Are you a victim of domestic violence?
Are you being falsely accused of domestic violence? The goal of this blog is to provide parties with information regarding the issuance of domestic violence restraining orders.
The law regarding domestic violence orders has been broadened and expanded these past several years to include behavior outside of physical violence and sexual assault. For example, stalking, credible impersonating someone, harassing by phone, and harassing by social media/email, are now behaviors prohibited by the domestic violence laws.
The purpose of domestic violence preventions laws is to prevent domestic violence, afford legal protection to the victim, and provide for a separation period sufficient to enable the parties to seek a resolution of the causes of the violence (See Family Code §6220),
Generally, a party must show that reasonable past acts of abuse occurred by a preponderance of the evidence (more likely than not, that something occurred).
3. What is Abuse:
Per Family Code Section § 6203:
a. Intentionally or recklessly cause/attempt to cause bodily injury; or
b. Sexual assault;
c. Place person in reasonable apprehension of imminent serious bodily harm; or
d. Molest, attack, strike, stalk*, threaten, batter, destroy personal property, credibly impersonate**, harassing by phone***, contact directly/indirectly by email/mail or otherwise, and disturb the peace of mind****.
i. *Stalk: Willfully, maliciously, and repeatedly follow a person with the intent to threaten a person or place a person in reasonable fear for his/her safety or that of his/her immediate family. (Penal Code §646.9).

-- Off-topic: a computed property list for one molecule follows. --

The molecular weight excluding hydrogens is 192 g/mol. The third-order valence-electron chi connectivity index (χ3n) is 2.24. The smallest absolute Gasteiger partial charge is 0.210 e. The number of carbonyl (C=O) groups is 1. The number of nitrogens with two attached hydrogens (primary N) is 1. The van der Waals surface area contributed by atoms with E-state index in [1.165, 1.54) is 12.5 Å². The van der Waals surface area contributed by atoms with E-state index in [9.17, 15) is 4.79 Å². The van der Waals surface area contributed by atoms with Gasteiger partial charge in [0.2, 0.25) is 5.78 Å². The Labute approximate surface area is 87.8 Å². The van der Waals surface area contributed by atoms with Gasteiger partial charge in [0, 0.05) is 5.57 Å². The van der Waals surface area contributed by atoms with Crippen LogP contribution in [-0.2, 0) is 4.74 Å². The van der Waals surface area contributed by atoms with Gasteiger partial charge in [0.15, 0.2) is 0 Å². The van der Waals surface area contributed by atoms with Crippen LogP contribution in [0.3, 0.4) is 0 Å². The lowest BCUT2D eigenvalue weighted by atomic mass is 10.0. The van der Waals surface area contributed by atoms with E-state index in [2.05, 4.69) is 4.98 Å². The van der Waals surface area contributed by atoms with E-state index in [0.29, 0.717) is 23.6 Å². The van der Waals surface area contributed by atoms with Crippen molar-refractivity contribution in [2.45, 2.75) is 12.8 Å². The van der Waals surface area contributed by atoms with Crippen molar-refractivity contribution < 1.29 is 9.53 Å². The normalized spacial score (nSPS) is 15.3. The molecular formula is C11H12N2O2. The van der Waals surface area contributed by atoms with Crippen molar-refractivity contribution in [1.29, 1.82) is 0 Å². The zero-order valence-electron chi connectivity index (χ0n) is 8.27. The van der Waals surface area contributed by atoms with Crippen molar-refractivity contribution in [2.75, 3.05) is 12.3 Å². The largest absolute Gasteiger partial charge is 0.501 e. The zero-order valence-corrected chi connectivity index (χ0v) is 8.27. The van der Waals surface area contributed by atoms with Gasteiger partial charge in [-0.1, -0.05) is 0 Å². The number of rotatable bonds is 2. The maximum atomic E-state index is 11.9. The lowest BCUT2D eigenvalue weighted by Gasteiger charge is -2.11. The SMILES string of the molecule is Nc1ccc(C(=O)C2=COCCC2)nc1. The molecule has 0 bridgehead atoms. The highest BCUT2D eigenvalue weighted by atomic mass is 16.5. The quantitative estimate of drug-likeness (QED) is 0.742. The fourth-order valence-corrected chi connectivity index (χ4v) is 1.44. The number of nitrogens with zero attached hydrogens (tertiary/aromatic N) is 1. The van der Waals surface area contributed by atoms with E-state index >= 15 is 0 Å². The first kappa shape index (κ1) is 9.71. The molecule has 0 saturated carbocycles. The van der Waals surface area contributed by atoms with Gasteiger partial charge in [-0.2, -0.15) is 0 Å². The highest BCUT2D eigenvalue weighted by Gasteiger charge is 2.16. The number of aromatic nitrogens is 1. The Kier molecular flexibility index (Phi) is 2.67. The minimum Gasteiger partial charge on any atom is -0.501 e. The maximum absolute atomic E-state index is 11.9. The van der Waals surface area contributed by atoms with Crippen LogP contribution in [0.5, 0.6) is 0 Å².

ii. **Credibly impersonate: Knowingly and without consent credibly impersonates a person through electronic means for purposes of harming, intimidating, threatening, or defrauding another person. Electronic means include opening an email account, or profile on social networking websites in another person’s name. (Penal Code §528.5).
iii. ***Harassing by phone: With the intent to annoy, telephones or makes contact by means of electronic communication device, and addresses to or about the other person obscene language or addresses to other person threat to inflict injury to person, property of person, or member of person’s family. (Penal Code §653m).
Makes repeatedly telephone calls or makes repeated contact by means of electronic communication device with intent to annoy.
iv. ****Disturbs the Peace of Mind is Abuse: Examples include sharing personal information of that person to family members and that person’s employer or making threats to disseminate personal information online or social networking sites. IRMO Nadkarni (2009) 173 Cal.App.4th 1483).
4. Required Relationship Between the Parties:
a. Spouse or former spouse, or
b. Cohabitant/former cohabitant (a member of the household not roommate);
c. Current or former dating partner;
d. Party with whom person has children;
e. Grandparents, parents, siblings, and children (Consanguinity to the 2nd degree).
5. Who can be protected:
a. Petitioner and other members of the household;
b. Minors over the age of 12 do not need guardian ad litem (Family Code §6301a).
6. Orders/Relief available:
a. Personal Conduct/Stay Away Orders;
b. Residence exclusion;
c. Pets care;
d. Temporary custody and visitation;
e. Temporary use of property use/debt payment;
f. Parentage by stipulation.
How long does a restraining order last? Not more than 5 years for protective orders. If silent, default is 3 years. Custody and support orders survive expiration date.
Castleton Law Group
17800 Castleton Street, Suite 630, City of Industry, California 91748